Originally Published: April 10, 2004 7 a.m.
The rain this past week has been exactly what the forests have needed. When the storms finally clear and the sun begins to warm the soil, watch out, because the entire countryside is going to spring to life. Even those slow-to-leaf-out plants such as Russian sage, desert willow, Virginia creeper and the rest will want to leaf or blossom.
I can't believe how beautiful the forsythia, forsythia x intermedia, are this year. They have been in bloom with their golden sunshine blossoms for a month and are still going. If you haven't considered one of these Prescott naturals for your yard, you should. They are a moderate water user that love to be on a drip system, and are easy to care for. They grow to about 6 feet tall and love full sun exposure. Minimal pruning is needed and the wind will carry most of the leaves away in the fall.
They truly are in all their glory as they announce the arrival of spring every year with branches that are covered with golden yellow blossoms just before they leaf for the year. Nurseries stock them in the spring of the year when they are blooming, but can be difficult to find as other summer bloomers come into season. If you are thinking about buying one of these springtime favorites, do it now through about May.
OK, some of you chewed on me for not giving you enough notice on our last event here at Watters Garden Center. Each March we have our spring open house and invite vendors, manufacturers and growers to show off their plants and talk to customers. A band was playing and it's a pretty festive time. We announce it on the radio, in newspaper ads, and we even sent out postcards to our preferred garden card members, but some of you still missed the announcement.
Next Saturday – the 17th – we will be holding a similar event here at the garden center. We call it our Spring Fling, but growers and vendors from the gardening industry will be here to answer questions and show off their product lines. It is very festive and a lot of fun. It may be a bit crowded in the greenhouse if the rain is still coming down, since that is one of the few dry spots when it rains, but I always learn something new and see the latest, greatest garden items for the current year.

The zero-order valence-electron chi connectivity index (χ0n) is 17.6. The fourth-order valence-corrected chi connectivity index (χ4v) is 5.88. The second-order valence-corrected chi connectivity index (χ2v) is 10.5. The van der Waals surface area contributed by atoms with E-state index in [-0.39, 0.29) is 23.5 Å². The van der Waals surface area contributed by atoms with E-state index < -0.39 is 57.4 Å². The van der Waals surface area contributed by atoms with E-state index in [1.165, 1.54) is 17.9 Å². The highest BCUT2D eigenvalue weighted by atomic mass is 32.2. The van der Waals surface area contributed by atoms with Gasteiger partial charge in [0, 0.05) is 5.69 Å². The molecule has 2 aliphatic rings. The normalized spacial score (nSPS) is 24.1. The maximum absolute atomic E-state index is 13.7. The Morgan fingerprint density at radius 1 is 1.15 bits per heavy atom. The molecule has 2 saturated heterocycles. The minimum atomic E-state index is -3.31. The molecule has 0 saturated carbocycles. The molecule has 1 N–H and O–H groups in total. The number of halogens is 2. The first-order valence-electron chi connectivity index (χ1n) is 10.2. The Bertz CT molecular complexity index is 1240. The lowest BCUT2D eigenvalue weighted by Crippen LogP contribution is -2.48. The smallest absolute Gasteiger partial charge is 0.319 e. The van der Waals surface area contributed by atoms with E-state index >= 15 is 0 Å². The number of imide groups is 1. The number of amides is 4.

I told you last week that I would give you my thoughts on how to plant in the tri-city area. This is a controversial topic with gardeners because everyone adds their own little caveat to the planting process. The suggestion I have for any gardener is: "If you have found a garden technique that works for you, don't change it." Someone always has advice to give you, especially gardeners. If you know how to plant in mountain soils at this altitude and have had success doing so, then there is no need to read further.
There are three basic mistakes I find that people make when planting in the tri-city area. They dig too deep, plant too deep and don't moisten the surrounding soil enough when done.
The planting hole should look like a cereal bowl when complete, and the root ball should rest at the bottom of the hole. For some reason everyone wants to go down to China when digging a hole for a plant. A hole that is too deep will cause the plant to sink in the loosened soil and end up below the soil level of your yard. This will cause water to pool around the root system and promote root rot when the rainy season starts in July, or in mid-winter.
Drainage is important. There are caliche layers in some parts of Prescott and along the Highway 69 corridor. If you hit this band of very hard soil laced with calcium, usually about 4 to 18 inches thick, punch a hole in the band of soil to the next soil type and your hole will usually drain well enough.